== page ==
Over the last decade, malvertising has emerged as a key attack vector for cybercriminals trying to grab an ever-larger slice of the programmatic digital market, which is expected to total over $80 Billion in the U.S alone by 2021. We saw some major attacks at the tail end of 2018 – The Dandelion Group and the massive eGobbler redirect campaign, for instance. And all indicators point to things being even worse for the tail end of this year.
Our first full-year Demand Quality Report sheds light on the (poor) state of quality controls in programmatic and digital advertising overall. It also revealed how the lack of these controls jeopardizes user engagement. (This is particularly problematic given that engagement is emerging as a key value metric for advertisers and publishers).
A quick look at 2019 so far
Industry efforts to fight malvertising are starting to show some results. We’ve seen notable declines in the rate of in-banner video (IBV) and in the life span of malicious attacks for the first half of 2019.
However, it’s still too early to say that we’ve won the race when one in every 200 programmatic impression remains dangerous or disruptive. The nature of programmatic advertising is highly dynamic and so are malvertisers and their methods of attacks. They are also persistent as we’ve seen with the multifaceted threats from groups like Zirconium, eGobbler, Dandelion, and others. We’ve written extensively about these on our security blog this year.
Within the last three months alone, we’ve tracked a staggering volume of impacted programmatic impressions from eGobbler. We estimate that over 1 billion impressions were maliciously compromised by just one of their attacks during August and September.
The arms race escalates
There’s a digital arms race being waged in every security specialization, and the ad tech sector is no different. What is different is the ad tech sector’s Q4 frenzy, which creates the perfect storm for these digital criminals to execute their malicious attacks. As companies like ours adapt to better protect against new threats, expect malvertisers and other bad actors to keep up their own technological evolution. They orient new attack vectors. And they try and evade detection with new methods that they have honed throughout 2019.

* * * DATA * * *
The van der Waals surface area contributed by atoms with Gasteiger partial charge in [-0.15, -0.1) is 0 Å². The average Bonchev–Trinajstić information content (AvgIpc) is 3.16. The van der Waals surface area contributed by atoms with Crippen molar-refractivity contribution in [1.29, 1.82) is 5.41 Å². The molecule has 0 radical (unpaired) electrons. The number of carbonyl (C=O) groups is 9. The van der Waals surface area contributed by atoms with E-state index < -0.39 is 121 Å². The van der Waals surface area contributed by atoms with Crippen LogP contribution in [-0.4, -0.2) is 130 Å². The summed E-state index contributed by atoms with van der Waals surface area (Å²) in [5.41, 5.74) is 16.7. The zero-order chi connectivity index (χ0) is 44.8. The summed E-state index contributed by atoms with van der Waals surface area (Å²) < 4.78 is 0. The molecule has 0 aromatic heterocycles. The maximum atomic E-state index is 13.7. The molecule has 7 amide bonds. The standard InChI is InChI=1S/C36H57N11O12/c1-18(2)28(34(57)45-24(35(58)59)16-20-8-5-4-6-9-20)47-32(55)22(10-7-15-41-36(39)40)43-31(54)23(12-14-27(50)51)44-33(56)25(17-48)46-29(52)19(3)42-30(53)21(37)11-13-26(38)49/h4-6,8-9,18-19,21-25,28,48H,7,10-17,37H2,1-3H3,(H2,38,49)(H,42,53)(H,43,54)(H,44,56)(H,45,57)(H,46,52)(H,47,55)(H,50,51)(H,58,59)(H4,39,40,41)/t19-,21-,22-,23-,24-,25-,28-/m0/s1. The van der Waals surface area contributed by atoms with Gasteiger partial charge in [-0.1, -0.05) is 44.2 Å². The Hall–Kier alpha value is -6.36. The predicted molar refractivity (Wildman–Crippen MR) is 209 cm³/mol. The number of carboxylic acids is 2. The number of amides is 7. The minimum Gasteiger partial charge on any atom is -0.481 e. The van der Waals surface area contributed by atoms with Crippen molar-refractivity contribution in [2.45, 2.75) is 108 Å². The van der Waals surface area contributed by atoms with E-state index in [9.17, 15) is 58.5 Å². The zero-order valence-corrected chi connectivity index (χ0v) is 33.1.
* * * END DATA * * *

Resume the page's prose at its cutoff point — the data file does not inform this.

Browser exploits have been the preferred methods for sophisticated attackers this year. We predict that evasion and obfuscation will be the tactics of choice for malvertisers in the upcoming years. Look for techniques like steganography and leveraging protocols like WebRTC and WebSocket.
They will broaden their attack vectors and invent new attack types, too. These bad guys are fully aware of the industry efforts to properly sandbox iframes and curb forced redirects. And they’re already working on further ways around these safeguards.
A serious threat
That means that publishers will have to take the malvertising threat much more seriously if they want to thwart attacks. As publishers take more ownership of their data and attempt to branch out into new revenue streams, they must understand the threats malvertisers pose and be willing to address them proactively.
Failure to do so can cut into a publisher’s already thin profit margins and ruin their carefully optimized sites. Even a half percent of lost profitability due to malvertising can be devastating. So, if you thought the beginning of this year was rough – buckle up. The rest of 2019 will be a bumpy ride!